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Unformatted text preview: Mitochondria − Structure: − has 2 membranes, like nucleus − Outer membrane covers entire organelle − Inner membrane is extensively infolded, folded back and forth − inner membrane: folded into cristae − Compartment inside both membranes: matrix − part on the inside of the inner membrane − Has own circular DNA; can reproduce − mitochondria can divide and reproduce itself − Function: − Energy metabolism (cellular respiration) − manufacturing, digesting, processing of energy molecules − Structure/function relationship important for respiration − some cells have more mitochondria than others, muscle cells burn a lot of energy so they have a lot of mitochondria − Plants and animals both have mitochondria − Figure 4.17 − outer membrane − inner membrane is folded back and forth forming the crista − space between membrane—intermembrane space Plastids − Plastids: plant specific organelles − synthesizes/stores chemical compounds − often contains pigments (color) − pigments store light energy − stored and manufactured here − Only in plants − Types − Leucoplasts (colorless): store starch and fats, not pigments − Chromoplasts: contain nonchlorophyll pigment, can be any color and can change color depending on season/pigments being made − Chloroplasts: contain chlorophyll type pigments, contain pigments used for harvesting of light energy and production of energy molecules in plants Chloroplasts − Structure: − Outer membrane covers entire organelle − Inner membrane folded into stacked disks − thylakoid: single disk or single fold of inner membrane − grana: stacks of thylakoids − stroma: soluble material around grana − kinda like intermembrane space − Function − Site of photosynthesis in plant cells − convert light energy to chemical energy − structure/function similar to mitochondria − both harvest energy − double membrane is key to process energy molecules − No animals have chloroplasts, only in plants − Figure 4.18 − Grana is a stalk of thylakoids, space between granum is between stroma Vacuoles − Primarily found in plants (rarely in animals) − Prominent part in plant cells − Storage organelle − Store food, water, or waste − usually specific, don't store food & waste in the same vacuole..specific vacuoles have specific jobs − Central vacuole − Stores water: has water channels called aquaporins (specialized channel which help move water) in membrane − Involved in cell shape/water balance (osmosis) − vacuole gives cell its shape/structure − It pushes on the cell wall from the inside and gives it its shape − resist any pressure coming from the outside − pressure – turgor pressure − Involved in cell growth: grow by adding vacuolar volume, not cytoplasm − plant cells grow because central vacuole's size increases − animal cellscytoplasm increases; plant cells vacuole increases Structural support for cells − Eukaryotic cells are relatively large: − cytoskeleton needed for internal support − More important in animals than plants for support − Plants use cell wall and turgor pressure (pressure from vacuole) − cell walls don't change their shape − Cytoskeleton is a dynamic structure − lengthen, shorten, rearrange, disassemble − animal cells can change their shape − Allows cell to move, change shape − gives structure and shape to cell − Multiple types of fibers involved − they are proteins − have specific jobs, specific locations, different properties within the cell Microtubules − Structure: − Largest cytoskeletal element (in terms of diameter) − they are tubes, cylinders − Hollow, unbranched tubes made of alphatubulin and betatubulin monomers − take individual proteins, put them together in a hollow tube, that makes a microtublue − Has different ends (+ and ); dynamic − we can add and subtract monomers to one side and to the other, we cannot − add monomers to the front/positive end − can't add monomers to the negative end − cell can rapidly build up and break down microtubules as needed − Functions: − Forms spindle that separates chromosomes – spindle apparatus − involved in cell division by helping seperate chromosomes on spindle apparatus − Movement: cilia and flagella − outside the cell − propels cell − Transport within the cell − vesicles move along the microtubles, like a pathway − Structural support for cell Microfilaments − Structure: − Smallest cytoskeletal element (in terms of diameter) − Long unbranched fibers of actin monomers − actin: long, round, globular proteins linked end to end − Two strands of beads wound together (like a rope) − Also has different ends (+ and ); dynamic − can break it, build it, rearrange it rapidly, … − build rapidly on positive end − break rapidly on negative end − Located near the inner surface of the cell membrane − Functions: − Signaling: scaffold for signaling molecules − since they're near the membrane, they can rapidly diffuse out − Movement: − all cell movement involves microfilaments − Give structural support to cell Intermediate filaments − Structure: − Intermediate in size (in terms of diameter) − Fibrous subunits (lamins) that are arranged into a solid cylinder − stable and durable filaments that form a branched network − don't break down or break up − once it's built up, it stays − Functions: − gives structure and stability − Gives shape to cell. − Form the nuclear lamina − Figure 4.20 − Model of cytoskeleton − micurotubles hollow, unbranched tube − intermediate filamentssolid rod, branched, form stable and rigid structure − actin filaments strands wound closely together, found close to inner layer of cell membrane Cell movement − Move using external structures: cilia and flagella (swimming movement) − made of microtubules − Move using microfilaments to change shape (amoeboid movement) − Like if you got in a giant balloon and someone in the balloon is walking − move cytoskeleton and push on one side of cell membrane, cell rolls forward − Both kinds of movement require motor proteins − convert chemical energy to mechanical − chemical energy: energy stored in chemical bonds (ex ATP) − mechanical energy: energy of movement − convert checmical energy to movement − Dynein used in cilliar/flagellar movement − Dynein & kinesin also “walk” along the microtubules − Myosin associates with microfillaments − muscles are primarily made of myosin, which does the movement − actin provides the structure Extracellular matrix (ECM) − ECM includes two parts: − interstitial matrix—present in between cells − basement membrane—dense, sheetlike deposits on which epithelial cells are anchored − skin is partially made of epithelial cells which are anchored by basement − Consists of interwoven matrix of structural proteins and carbohydrate polymers − Secreted by surrounding cells − Cells in the matrix make the ECM − Cellular integrin proteins connect cytoskeleton to ECM − Type of ECM depends on surrounding cells − Dynamic structure—has many different functions, very complex − Anchored to one another and to the proteins on the outside. − Ex: bone tissue − ligaments, tendons − primarily made of carbs and proteins − few cells − Functions: − Provides structure, support, protection to cells; separates different tissues − keeps the same types of cells types together and separates them from different tissues and cell types − Intimately involved in regulating cellcell communications − When a cell sends a signal, it has to go through the ECM. − Depot for growth factors (protein hormones) − growth factors are very complex − stimulated cell division in cell − do lots of things − Cells will make growth factors, then put them on the ECM. They go when the cell tells them to go because they're already ready to go. − Release of GFs by ECM causes local and rapid response by cells. − GF regulate many cellular processes − Instead of having the whole body respond, only a few cells in a certain location respond. − ECM key to growth, wound healing, angiogenesis (making new blood vessels), bone formation, tumors, … − ECM controls everything around it. Cell video: http://aimediaserver4.com/studiodaily/videoplayer/? src=ai4/harvard/harvard.swf&width=640&height=520 ...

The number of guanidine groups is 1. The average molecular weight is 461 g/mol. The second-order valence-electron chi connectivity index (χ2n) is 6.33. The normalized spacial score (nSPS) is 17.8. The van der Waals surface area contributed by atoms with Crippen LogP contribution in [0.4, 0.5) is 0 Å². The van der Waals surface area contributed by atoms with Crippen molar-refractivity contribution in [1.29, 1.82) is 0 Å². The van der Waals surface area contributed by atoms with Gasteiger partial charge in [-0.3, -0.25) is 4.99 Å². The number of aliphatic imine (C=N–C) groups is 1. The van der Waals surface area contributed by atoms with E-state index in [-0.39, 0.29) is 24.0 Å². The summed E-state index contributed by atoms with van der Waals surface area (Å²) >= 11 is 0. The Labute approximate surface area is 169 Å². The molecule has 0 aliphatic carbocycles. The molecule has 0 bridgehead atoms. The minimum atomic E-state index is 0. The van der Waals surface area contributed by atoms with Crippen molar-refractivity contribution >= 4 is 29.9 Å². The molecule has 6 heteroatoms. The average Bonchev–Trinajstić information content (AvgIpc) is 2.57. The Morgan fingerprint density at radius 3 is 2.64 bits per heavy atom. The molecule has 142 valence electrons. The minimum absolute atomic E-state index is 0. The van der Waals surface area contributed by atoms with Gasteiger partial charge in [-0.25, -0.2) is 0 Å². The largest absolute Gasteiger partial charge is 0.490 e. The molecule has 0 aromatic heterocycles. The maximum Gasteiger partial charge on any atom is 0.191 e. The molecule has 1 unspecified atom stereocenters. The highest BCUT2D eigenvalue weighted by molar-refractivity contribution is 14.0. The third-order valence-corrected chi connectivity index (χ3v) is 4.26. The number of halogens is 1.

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This note was uploaded on 03/25/2010 for the course BIO 11000 taught by Professor Friedman during the Spring '10 term at Purdue University-West Lafayette.
- Spring '10